The Supreme Court held that in Singularis, there could be no attribution because Singularis was not a single-man company and the other directors of Singularis could not have Mr Singularis’ dishonest intentions attributed to them. The Supreme Court went on to confirm that in any event there is no principle of law that in any proceedings where a one-man company is suing a third party for breach of a duty owed to it by that third party, the fraudulent conduct of a sole director is to be attributed to the company. Accordingly, the Supreme Court concluded that Mr Al Sanea’s actions in this case should not be attributed to Singularis.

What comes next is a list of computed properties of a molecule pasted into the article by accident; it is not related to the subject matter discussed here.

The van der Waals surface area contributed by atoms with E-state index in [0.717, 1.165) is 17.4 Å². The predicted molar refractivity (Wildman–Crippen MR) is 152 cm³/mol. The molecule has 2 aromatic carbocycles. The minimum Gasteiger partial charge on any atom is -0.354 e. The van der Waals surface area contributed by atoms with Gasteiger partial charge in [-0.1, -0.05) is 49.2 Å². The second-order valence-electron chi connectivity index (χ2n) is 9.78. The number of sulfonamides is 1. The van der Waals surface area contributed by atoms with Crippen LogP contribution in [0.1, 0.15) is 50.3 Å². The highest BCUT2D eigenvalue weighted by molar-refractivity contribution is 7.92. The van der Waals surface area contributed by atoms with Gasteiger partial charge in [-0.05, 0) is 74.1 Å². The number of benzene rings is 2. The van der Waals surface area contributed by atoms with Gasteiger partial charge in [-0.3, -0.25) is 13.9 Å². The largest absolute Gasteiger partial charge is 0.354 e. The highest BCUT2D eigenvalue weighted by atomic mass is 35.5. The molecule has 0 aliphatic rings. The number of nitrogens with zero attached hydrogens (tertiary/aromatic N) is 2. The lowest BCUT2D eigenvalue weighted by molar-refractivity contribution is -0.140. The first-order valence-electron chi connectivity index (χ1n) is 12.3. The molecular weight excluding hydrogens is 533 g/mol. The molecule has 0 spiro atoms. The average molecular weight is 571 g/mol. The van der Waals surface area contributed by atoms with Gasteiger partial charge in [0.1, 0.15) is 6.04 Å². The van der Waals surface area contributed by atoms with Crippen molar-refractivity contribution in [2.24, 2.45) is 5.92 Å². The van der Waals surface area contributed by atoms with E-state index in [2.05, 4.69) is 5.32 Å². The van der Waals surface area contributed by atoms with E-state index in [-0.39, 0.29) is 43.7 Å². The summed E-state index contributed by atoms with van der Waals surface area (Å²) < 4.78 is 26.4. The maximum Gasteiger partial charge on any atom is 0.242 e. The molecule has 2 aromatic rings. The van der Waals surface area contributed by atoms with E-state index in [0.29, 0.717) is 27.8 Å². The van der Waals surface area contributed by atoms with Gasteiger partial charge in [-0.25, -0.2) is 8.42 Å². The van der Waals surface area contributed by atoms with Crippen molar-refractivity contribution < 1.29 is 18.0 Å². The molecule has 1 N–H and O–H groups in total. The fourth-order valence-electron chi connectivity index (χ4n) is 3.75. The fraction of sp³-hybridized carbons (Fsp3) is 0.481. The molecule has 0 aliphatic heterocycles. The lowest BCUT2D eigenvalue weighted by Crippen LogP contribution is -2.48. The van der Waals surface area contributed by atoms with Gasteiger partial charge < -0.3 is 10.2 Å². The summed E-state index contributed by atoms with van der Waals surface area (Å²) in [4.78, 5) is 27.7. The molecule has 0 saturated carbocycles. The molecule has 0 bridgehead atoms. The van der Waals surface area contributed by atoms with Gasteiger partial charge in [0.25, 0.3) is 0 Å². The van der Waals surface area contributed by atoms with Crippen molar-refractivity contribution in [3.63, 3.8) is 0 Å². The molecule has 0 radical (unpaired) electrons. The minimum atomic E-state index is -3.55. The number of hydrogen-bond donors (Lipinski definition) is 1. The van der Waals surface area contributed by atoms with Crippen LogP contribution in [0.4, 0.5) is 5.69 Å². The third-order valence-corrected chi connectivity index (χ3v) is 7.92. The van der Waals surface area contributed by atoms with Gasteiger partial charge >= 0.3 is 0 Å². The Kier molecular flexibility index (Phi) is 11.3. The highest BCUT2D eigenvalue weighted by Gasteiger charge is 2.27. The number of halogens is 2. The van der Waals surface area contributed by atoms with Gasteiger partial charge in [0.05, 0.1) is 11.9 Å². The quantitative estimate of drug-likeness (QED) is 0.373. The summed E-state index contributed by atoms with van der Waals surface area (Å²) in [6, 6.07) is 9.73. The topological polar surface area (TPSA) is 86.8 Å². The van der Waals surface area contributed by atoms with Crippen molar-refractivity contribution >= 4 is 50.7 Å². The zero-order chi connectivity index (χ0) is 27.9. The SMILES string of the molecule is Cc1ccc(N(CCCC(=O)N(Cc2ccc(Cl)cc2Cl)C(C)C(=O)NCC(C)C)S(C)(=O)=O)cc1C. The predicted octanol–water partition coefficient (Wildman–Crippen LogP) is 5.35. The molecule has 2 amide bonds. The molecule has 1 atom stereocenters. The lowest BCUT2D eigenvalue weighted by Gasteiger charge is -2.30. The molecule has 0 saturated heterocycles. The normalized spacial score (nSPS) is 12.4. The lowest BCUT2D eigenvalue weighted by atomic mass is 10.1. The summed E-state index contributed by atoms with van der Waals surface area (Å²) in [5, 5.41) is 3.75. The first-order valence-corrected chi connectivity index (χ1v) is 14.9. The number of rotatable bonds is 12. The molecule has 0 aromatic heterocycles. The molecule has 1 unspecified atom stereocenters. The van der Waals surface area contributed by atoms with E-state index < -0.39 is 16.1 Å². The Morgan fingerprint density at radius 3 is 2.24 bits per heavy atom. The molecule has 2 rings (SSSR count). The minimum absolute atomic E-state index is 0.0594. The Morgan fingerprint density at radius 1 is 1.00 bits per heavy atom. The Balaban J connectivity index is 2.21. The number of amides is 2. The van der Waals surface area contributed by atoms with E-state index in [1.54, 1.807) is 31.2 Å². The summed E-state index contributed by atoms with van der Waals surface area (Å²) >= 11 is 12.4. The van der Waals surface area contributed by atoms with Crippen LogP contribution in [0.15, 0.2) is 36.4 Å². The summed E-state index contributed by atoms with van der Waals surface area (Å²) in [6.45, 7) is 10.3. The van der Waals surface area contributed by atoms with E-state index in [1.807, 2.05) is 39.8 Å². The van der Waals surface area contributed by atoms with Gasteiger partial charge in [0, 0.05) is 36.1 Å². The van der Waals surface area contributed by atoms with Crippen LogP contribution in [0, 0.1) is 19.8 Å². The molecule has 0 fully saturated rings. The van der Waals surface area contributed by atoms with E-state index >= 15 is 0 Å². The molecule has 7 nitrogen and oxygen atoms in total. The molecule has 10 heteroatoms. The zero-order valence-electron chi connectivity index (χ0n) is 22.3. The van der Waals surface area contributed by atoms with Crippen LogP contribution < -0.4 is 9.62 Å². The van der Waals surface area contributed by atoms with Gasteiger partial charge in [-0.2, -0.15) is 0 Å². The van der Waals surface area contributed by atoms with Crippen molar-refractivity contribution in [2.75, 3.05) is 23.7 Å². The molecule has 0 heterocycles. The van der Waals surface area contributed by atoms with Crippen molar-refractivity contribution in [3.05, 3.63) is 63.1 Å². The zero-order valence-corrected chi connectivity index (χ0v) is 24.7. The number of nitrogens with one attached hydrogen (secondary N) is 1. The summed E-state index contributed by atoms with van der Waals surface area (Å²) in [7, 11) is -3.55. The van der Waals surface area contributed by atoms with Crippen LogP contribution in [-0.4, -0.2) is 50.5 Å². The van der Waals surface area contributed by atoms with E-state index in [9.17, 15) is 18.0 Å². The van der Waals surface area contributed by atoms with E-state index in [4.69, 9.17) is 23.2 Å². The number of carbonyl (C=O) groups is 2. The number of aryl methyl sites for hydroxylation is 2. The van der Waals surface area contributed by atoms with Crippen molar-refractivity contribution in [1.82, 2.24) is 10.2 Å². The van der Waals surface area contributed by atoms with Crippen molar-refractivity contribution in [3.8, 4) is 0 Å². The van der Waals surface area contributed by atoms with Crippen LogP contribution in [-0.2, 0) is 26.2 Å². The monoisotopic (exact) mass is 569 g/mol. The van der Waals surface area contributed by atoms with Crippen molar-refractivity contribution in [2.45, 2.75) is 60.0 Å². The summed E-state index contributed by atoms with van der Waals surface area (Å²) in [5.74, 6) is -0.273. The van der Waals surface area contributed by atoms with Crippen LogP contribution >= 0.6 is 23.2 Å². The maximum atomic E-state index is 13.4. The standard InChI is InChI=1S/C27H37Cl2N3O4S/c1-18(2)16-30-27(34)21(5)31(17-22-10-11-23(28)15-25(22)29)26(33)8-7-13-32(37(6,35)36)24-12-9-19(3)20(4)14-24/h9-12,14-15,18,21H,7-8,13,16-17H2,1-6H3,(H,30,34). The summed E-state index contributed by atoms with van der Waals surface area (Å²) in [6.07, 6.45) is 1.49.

On the issue of causation, the Supreme Court held that the unusual facts of this case put Daiwa on notice of possible fraud by Mr Al Sanea and gave rise to the duty to protect Singularis against harm inflicted on it by the actions of one of its directors. Had it not been for Daiwa’s breach of the Quincecare duty, the monies would still be in Singularis’ account.
With regards to illegality, the Supreme Court applied the test laid down in Patel v Mirza  UKSC 42. It was stated in that case that the rationale of the illegality doctrine is that a claim would be contrary to public interest to enforce if to do so would be harmful to the integrity of the legal system. In assessing whether the public interest would be harmed the court must consider:
- the underlying purpose of the prohibition (that claims based on illegal purposes should not be allowed to succeed) and whether that purpose will be enhanced by denial of the claim;